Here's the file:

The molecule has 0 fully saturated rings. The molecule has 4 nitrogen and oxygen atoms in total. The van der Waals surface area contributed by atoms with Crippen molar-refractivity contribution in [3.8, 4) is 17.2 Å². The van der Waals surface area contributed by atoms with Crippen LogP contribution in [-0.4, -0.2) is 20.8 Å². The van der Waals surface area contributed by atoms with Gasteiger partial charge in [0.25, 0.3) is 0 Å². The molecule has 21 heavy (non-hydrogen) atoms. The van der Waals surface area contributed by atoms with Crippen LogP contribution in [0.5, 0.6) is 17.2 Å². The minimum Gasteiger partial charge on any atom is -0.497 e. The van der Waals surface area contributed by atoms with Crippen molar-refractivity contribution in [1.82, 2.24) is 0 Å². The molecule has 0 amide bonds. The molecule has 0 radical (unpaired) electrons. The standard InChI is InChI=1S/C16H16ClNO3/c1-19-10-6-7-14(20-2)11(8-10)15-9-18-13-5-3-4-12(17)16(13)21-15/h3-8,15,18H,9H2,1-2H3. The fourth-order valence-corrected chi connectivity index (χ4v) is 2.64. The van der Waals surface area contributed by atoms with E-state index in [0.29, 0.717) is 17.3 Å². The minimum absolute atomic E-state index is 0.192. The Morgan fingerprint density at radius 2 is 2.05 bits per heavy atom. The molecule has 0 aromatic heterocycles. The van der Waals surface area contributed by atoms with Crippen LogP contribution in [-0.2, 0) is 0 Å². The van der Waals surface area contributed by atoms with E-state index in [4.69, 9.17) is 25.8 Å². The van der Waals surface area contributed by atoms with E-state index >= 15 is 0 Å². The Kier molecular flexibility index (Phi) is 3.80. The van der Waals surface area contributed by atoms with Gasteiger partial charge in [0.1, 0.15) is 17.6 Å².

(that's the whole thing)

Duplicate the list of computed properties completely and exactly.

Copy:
The molecule has 0 fully saturated rings. The molecule has 4 nitrogen and oxygen atoms in total. The van der Waals surface area contributed by atoms with Crippen molar-refractivity contribution in [3.8, 4) is 17.2 Å². The van der Waals surface area contributed by atoms with Crippen LogP contribution in [-0.4, -0.2) is 20.8 Å². The van der Waals surface area contributed by atoms with Gasteiger partial charge in [0.25, 0.3) is 0 Å². The molecule has 21 heavy (non-hydrogen) atoms. The van der Waals surface area contributed by atoms with Crippen LogP contribution in [0.5, 0.6) is 17.2 Å². The minimum Gasteiger partial charge on any atom is -0.497 e. The van der Waals surface area contributed by atoms with Crippen molar-refractivity contribution in [1.82, 2.24) is 0 Å². The molecule has 0 amide bonds. The molecule has 0 radical (unpaired) electrons. The standard InChI is InChI=1S/C16H16ClNO3/c1-19-10-6-7-14(20-2)11(8-10)15-9-18-13-5-3-4-12(17)16(13)21-15/h3-8,15,18H,9H2,1-2H3. The fourth-order valence-corrected chi connectivity index (χ4v) is 2.64. The van der Waals surface area contributed by atoms with E-state index in [0.29, 0.717) is 17.3 Å². The minimum absolute atomic E-state index is 0.192. The Morgan fingerprint density at radius 2 is 2.05 bits per heavy atom. The molecule has 0 aromatic heterocycles. The van der Waals surface area contributed by atoms with Crippen LogP contribution in [-0.2, 0) is 0 Å². The van der Waals surface area contributed by atoms with E-state index in [4.69, 9.17) is 25.8 Å². The van der Waals surface area contributed by atoms with E-state index >= 15 is 0 Å². The Kier molecular flexibility index (Phi) is 3.80. The van der Waals surface area contributed by atoms with Gasteiger partial charge in [0.1, 0.15) is 17.6 Å².